FDA says tainted romaine lettuce came from California growing region

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E. coli is a large group of bacteria found in the intestine of many living organisms, but some strains can lead to illness. (AP Photo/Gregory Bull)

The Food and Drug Administration said Monday that the romaine lettuce blamed for a multi-state outbreak of illnesses caused by a dangerous type of E. coli has been linked to California growers.

The FDA investigation suggests that romaine lettuce associated with the outbreak comes from areas of California that grow during the summer months and that the outbreak appears to be related to "end of season" romaine lettuce harvested from these areas.

The involved areas include the Central Coast growing regions of central and northern California.

The Centers for Disease Control is advising U.S. consumers not to eat any romaine lettuce in response to the outbreak.

The CDC also says retailers and restaurants should not serve or sell any romaine lettuce until more is learned about the outbreak.

As of Monday, this outbreak has resulted in 43 people becoming ill in 12 states, with the last reported illness onset date being Oct. 31. An additional 22 people in Canada have become ill.

Officials say 32 people in 11 states were infected with the outbreak strain of Shiga toxin-producing E. coli between October 8 and October 31.

Thirteen people were hospitalized, including one person who developed a type of kidney failure.

No deaths have been reported.

The CDC advises anyone who has any type of romaine lettuce in his or her home should not eat it and should throw it away, even if some of it was eaten and no one has gotten sick.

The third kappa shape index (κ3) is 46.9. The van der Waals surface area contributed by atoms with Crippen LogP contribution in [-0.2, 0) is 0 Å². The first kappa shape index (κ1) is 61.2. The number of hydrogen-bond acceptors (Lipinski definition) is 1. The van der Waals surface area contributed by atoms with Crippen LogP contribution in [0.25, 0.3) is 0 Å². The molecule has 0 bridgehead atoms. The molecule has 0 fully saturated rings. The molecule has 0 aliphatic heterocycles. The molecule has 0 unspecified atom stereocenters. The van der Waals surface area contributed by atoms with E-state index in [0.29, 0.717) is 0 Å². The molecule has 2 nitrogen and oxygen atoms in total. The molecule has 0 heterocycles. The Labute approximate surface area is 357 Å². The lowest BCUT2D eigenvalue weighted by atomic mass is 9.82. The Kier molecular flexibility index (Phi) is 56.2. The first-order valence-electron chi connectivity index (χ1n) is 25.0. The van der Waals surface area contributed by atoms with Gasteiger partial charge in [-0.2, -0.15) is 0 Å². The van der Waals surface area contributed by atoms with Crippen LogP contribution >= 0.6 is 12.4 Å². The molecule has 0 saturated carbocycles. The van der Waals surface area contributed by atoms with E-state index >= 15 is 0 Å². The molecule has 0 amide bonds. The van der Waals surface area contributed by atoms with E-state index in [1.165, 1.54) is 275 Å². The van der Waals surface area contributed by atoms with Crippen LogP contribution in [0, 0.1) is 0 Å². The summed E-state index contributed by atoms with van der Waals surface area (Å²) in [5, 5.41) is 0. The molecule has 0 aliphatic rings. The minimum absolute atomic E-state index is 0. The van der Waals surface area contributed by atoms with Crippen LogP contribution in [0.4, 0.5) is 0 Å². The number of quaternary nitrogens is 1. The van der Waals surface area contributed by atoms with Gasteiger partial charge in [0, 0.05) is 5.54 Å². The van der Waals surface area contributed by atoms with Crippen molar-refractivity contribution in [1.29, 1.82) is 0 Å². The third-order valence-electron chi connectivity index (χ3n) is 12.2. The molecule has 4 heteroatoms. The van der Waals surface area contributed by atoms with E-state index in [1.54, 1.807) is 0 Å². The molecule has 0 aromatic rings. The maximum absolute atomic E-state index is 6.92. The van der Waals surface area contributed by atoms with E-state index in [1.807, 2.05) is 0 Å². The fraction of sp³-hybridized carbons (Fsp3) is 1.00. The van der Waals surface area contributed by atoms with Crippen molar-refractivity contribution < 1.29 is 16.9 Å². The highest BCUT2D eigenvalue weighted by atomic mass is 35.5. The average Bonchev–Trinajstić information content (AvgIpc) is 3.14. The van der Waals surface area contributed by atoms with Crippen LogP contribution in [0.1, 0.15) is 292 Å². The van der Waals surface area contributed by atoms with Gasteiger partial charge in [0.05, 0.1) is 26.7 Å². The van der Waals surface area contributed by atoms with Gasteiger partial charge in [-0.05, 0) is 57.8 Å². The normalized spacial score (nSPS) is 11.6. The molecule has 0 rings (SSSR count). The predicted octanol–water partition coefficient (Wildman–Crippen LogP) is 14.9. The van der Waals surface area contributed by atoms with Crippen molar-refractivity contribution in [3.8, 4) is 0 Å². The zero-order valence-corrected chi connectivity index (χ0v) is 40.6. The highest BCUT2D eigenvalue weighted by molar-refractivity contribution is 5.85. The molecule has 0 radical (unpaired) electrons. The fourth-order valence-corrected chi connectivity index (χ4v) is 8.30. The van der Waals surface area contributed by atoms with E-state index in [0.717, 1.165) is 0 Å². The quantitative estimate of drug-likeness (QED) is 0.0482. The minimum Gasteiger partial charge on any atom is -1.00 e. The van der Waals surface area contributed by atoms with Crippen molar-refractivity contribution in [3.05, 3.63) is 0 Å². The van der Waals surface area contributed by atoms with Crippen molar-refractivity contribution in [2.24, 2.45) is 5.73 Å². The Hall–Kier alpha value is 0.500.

This includes all types or uses of romaine lettuce, such as whole heads of romaine, hearts of romaine, and bags and boxes of precut lettuce and salad mixes that contain romaine, including baby romaine, spring mix, and Caesar salad.

"Based on discussions with major producers and distributors, romaine lettuce entering the market will now be labeled with a harvest location and a harvest date. Romaine lettuce entering the market can also be labeled as being hydroponically or greenhouse grown. If it does not have this information, you should not eat or use it," the FDA said. "If consumers, retailers, and food service facilities are unable to identify that romaine lettuce products are not affected - which means determining that the products were grown outside the California regions that appear to be implicated in the current outbreak investigation -- we urge that these products not be purchased, or if purchased, be discarded or returned to the place of purchase."

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According to the CDC, people usually get sick from Shiga toxin-producing E. coli two to eight days after swallowing the germ. Some patients may get a type of kidney failure called hemolytic uremic syndrome.

E. coli infection is usually diagnosed by testing a stool sample.

If you have symptoms of an E. coli infection, talk to your healthcare provider.

Write down what you ate in the week before you started to get sick, and report your illness to the health department.

CLICK HERE for more on the outbreak from the CDC.

Note: Video is from a previous report.
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